By Ilva Woeste, Firm: Kliemt.HR Lawyers
A German court has ruled that a clause in an employment contract requiring an employee to repay training costs if his employment was terminated ‘at the employee’s request’ was too widely drafted to be valid.
An employee getting training at the employer's expense and then quitting can be an expensive business for the employer. Under certain circumstances, however, the employer can demand the training costs back, provided the repayment clause is effective. Despite numerous court decisions on the limits on contractual repayment clauses, problems still arise in practice. In a recent decision, the Hamm Higher Labour Court (judgement of 11 October 2019 - 1 Sa 503/19) has again rejected a repayment claim because of an invalid repayment clause. Among other things, the repayment claim was linked to termination ‘at the employee's request’.
In 2016, the plaintiff employer concluded a further training agreement with the defendant employee in which the plaintiff undertook to assume the training costs on continued payment of remuneration.
The training contract stipulated that the plaintiff should be able to demand repayment of these costs if, among other things, the employment relationship was terminated ‘at the employee's request’ within 24 months after the end of the training. The defendant employee duly terminated the employment relationship with effect from the month in which he successfully completed the training.
The employer claimed back a total of EUR 13,628.15 in costs incurred in the course of further training the defendant. The defendant refused to pay and the plaintiff first took legal action before the Herne Labour Court.
At both first and second instances, the plaintiff's claim for repayment was denied and the action was dismissed.
The Hamm Higher Regional Labor Court (and the lower court) rejected the claim for repayment as the repayment clause in the further education agreement unduly disadvantaged the employee and was therefore invalid.
Contrary to the plaintiff's assertion, it was not appropriate to interpret wording relating to dismissal 'at the employee's request’ as meaning that it only covered a dismissal ‘of one's own free will’ and without any influence by the plaintiff employer. Rather, the wording had to be understood to include, without distinction, any termination of the employment relationship arising from notice of termination given by the employee. As a consequence, under this agreement repayment of training costs could be demanded even if the employee gave notice of termination on his own initiative because of a breach of duty by the employer. The Federal Labour Court had already decided in 2018 that this type of wording constituted an unreasonable disadvantage (judgement dated 11 December 2018 - 9 AZR 383/18). This type of clause deprives the employee of the opportunity to escape the repayment obligation by remaining loyal to the employer.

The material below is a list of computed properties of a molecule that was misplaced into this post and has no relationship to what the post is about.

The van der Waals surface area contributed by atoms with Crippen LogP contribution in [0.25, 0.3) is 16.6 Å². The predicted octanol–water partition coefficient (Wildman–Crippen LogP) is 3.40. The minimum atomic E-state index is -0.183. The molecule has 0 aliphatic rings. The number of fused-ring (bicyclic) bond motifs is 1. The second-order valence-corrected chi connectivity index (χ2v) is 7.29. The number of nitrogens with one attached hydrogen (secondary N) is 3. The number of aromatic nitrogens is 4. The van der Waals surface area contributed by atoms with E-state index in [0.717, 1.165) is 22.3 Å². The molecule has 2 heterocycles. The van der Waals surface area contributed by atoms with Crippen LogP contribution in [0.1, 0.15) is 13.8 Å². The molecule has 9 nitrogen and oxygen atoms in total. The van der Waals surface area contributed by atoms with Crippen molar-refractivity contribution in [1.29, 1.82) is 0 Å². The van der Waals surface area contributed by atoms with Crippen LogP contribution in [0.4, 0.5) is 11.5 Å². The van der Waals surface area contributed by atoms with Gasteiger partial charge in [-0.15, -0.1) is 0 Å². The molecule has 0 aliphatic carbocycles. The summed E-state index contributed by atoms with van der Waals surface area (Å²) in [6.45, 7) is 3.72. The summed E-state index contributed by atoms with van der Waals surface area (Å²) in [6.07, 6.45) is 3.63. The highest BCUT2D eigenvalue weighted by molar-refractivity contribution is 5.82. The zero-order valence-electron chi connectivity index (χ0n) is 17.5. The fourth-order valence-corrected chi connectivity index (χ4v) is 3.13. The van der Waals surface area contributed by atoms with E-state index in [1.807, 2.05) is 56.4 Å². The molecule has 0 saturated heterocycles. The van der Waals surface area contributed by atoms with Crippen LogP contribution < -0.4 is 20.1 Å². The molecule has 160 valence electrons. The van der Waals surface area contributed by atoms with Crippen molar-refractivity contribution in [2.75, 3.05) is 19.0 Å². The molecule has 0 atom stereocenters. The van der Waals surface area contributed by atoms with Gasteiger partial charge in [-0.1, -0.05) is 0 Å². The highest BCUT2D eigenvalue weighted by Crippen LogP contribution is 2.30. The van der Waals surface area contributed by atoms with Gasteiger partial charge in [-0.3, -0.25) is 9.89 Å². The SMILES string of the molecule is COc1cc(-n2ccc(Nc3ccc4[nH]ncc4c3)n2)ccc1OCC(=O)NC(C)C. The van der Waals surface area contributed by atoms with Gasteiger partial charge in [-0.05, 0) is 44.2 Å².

Finally, the Hamm Higher Regional Labor Court also declared the clause to be invalid in its entirety. Severance of the problematic content that maintains the validity of the clause (i.e. repayment only applies where the employee chooses to resign for reasons that are within the employee's area of responsibility), is fundamentally out of the question in general terms and conditions of business.
In order to ensure that repayment of training costs can actually be demanded in the event of termination, it is important to keep current case law in mind. The risk of an ineffective clause is high given the current employee-friendly case law, as is the cost risk if the repayment clause is not valid and the investment in the employee's training is lost when the employee leaves. In any case, this decision should provide an opportunity to review whether repayment clauses used link the repayment obligation to dismissals that are the employee's responsibility. Unclear and too broad formulations can ‘overturn’ the entire clause, as the Hamm Higher Regional Labor Court has pointed out again.